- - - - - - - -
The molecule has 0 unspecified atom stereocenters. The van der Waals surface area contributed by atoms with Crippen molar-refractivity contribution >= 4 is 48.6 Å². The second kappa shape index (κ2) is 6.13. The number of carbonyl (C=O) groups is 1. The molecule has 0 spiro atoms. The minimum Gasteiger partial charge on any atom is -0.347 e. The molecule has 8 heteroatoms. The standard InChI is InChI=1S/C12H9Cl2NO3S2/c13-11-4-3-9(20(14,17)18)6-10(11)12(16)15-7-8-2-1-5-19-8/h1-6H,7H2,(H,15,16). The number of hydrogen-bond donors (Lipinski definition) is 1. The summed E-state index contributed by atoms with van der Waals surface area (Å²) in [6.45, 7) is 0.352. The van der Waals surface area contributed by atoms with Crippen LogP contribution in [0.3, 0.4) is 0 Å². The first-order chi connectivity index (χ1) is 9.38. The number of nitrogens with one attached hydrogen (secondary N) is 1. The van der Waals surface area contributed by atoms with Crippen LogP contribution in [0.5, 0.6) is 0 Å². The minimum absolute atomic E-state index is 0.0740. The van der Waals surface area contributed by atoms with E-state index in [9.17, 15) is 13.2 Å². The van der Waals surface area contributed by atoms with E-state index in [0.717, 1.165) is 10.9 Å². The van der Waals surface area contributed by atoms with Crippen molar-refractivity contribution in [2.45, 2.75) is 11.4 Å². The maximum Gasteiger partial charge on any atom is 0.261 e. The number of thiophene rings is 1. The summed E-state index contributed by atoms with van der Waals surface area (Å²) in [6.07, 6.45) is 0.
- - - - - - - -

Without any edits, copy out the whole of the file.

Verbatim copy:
The molecule has 0 unspecified atom stereocenters. The van der Waals surface area contributed by atoms with Crippen molar-refractivity contribution >= 4 is 48.6 Å². The second kappa shape index (κ2) is 6.13. The number of carbonyl (C=O) groups is 1. The molecule has 0 spiro atoms. The minimum Gasteiger partial charge on any atom is -0.347 e. The molecule has 8 heteroatoms. The standard InChI is InChI=1S/C12H9Cl2NO3S2/c13-11-4-3-9(20(14,17)18)6-10(11)12(16)15-7-8-2-1-5-19-8/h1-6H,7H2,(H,15,16). The number of hydrogen-bond donors (Lipinski definition) is 1. The summed E-state index contributed by atoms with van der Waals surface area (Å²) in [6.45, 7) is 0.352. The van der Waals surface area contributed by atoms with Crippen LogP contribution in [0.3, 0.4) is 0 Å². The first-order chi connectivity index (χ1) is 9.38. The number of nitrogens with one attached hydrogen (secondary N) is 1. The van der Waals surface area contributed by atoms with Crippen LogP contribution in [0.5, 0.6) is 0 Å². The minimum absolute atomic E-state index is 0.0740. The van der Waals surface area contributed by atoms with E-state index in [9.17, 15) is 13.2 Å². The van der Waals surface area contributed by atoms with E-state index in [0.717, 1.165) is 10.9 Å². The van der Waals surface area contributed by atoms with Crippen molar-refractivity contribution in [2.45, 2.75) is 11.4 Å². The maximum Gasteiger partial charge on any atom is 0.261 e. The number of thiophene rings is 1. The summed E-state index contributed by atoms with van der Waals surface area (Å²) in [6.07, 6.45) is 0.